Pupation and Adult Emergence

When ready to pupate the larva forms a vertical chamber in the soil and rests in it with its head up (Wolcott, 1936). Soil forming the wall of the chamber is compacted by active movements of the larva. Pupation occurs within 2 or 3 week after the chamber is formed. This author observed the pupal period to vary between 17 and 26 days but thought that "slightly more than 2 weeks" was normal. Beavers (1982) reported a pupal period of 15.2 ± 0.43 and 15.4±0.77 days from females and males respectively. Quintela et al. reported 17±3.8 days at 27°C. Lapointe (2000) reported the pupal stage ranging from 32 or 35 days at 22°C to 16 or 15 days at 30°C. Thus, there seems to be little variability in pupal development time under constant conditions in the laboratory.

When is the larva ready to pupate? Schroeder (1987) noted that 86% of larvae removed from diet at 120 days and placed in soil at 27°C pupated. Average time to pupation was 20 ± 4 days and average time to adult emergence was 49 ± 3 days after placement in the soil. In contrast, only larvae placed in diet under the same conditions pupated. These results would indicate that pupation can be induced in fully grown larvae by removing the food source.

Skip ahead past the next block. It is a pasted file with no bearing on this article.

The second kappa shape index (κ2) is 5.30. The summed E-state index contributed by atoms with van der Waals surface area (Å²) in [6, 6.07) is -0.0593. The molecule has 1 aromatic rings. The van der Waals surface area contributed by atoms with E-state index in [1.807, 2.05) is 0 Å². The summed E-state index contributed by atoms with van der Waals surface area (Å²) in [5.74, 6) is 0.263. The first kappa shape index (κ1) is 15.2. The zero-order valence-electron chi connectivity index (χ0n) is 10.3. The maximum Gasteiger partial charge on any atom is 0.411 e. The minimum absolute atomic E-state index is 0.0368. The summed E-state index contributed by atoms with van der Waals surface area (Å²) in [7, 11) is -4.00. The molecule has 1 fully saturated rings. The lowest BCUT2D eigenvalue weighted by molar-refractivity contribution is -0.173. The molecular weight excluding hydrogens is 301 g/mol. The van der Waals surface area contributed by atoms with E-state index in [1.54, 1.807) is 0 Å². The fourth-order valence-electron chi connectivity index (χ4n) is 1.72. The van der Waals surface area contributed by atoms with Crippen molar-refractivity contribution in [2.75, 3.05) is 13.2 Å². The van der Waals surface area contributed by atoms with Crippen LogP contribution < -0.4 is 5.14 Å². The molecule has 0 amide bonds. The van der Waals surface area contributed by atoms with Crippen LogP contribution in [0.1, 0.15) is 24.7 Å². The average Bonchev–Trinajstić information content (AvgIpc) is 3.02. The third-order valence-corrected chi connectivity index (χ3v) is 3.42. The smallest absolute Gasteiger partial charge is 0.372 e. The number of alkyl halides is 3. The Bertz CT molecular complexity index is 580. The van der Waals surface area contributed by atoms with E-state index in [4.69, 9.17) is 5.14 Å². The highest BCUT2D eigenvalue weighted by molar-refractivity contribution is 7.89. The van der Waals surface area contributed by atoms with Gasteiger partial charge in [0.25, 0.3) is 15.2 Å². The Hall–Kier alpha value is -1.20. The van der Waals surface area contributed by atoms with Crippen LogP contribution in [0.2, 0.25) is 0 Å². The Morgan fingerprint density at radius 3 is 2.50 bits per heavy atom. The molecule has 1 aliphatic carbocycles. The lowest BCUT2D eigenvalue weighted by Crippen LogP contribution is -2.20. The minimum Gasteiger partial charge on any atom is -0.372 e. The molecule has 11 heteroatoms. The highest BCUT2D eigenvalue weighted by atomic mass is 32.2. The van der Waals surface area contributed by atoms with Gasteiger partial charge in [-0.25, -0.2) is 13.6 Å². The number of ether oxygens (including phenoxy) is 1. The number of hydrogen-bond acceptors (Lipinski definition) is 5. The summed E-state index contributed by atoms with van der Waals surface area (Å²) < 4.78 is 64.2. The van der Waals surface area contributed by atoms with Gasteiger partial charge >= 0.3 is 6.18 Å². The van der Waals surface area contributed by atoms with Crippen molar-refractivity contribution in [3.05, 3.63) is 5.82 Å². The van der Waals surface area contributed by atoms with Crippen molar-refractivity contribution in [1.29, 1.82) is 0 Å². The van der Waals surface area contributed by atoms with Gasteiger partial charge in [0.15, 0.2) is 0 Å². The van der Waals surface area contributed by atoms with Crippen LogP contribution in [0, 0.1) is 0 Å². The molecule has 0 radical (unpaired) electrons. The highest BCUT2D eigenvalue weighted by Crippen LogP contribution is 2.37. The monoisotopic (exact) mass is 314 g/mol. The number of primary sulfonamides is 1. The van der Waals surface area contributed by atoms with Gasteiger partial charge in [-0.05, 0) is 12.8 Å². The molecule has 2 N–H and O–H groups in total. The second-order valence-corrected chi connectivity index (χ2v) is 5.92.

Wolcott (1936) observed that the adult remained "quietly" in its pupal chamber long after appearing physically able to emerge. He reported a minimum of 11 days and a maximum of 126 days for this quiescent period, with over half the observed adults emerging between 33 and 48 days. However, if the larva were disturbed it would no longer remain in the cell of its own accord. Inability to induce emergence of adults from pupal chambers in soil tube with water or temperature changes led him to believe that external factors of temperature or moisture had no effect on Puerto Rican Diaprepes. Apparently, the quiescent period for diet-reared weevils in the laboratory was incorporated into the prolonged pre-oviposition period observed by Beavers (1982).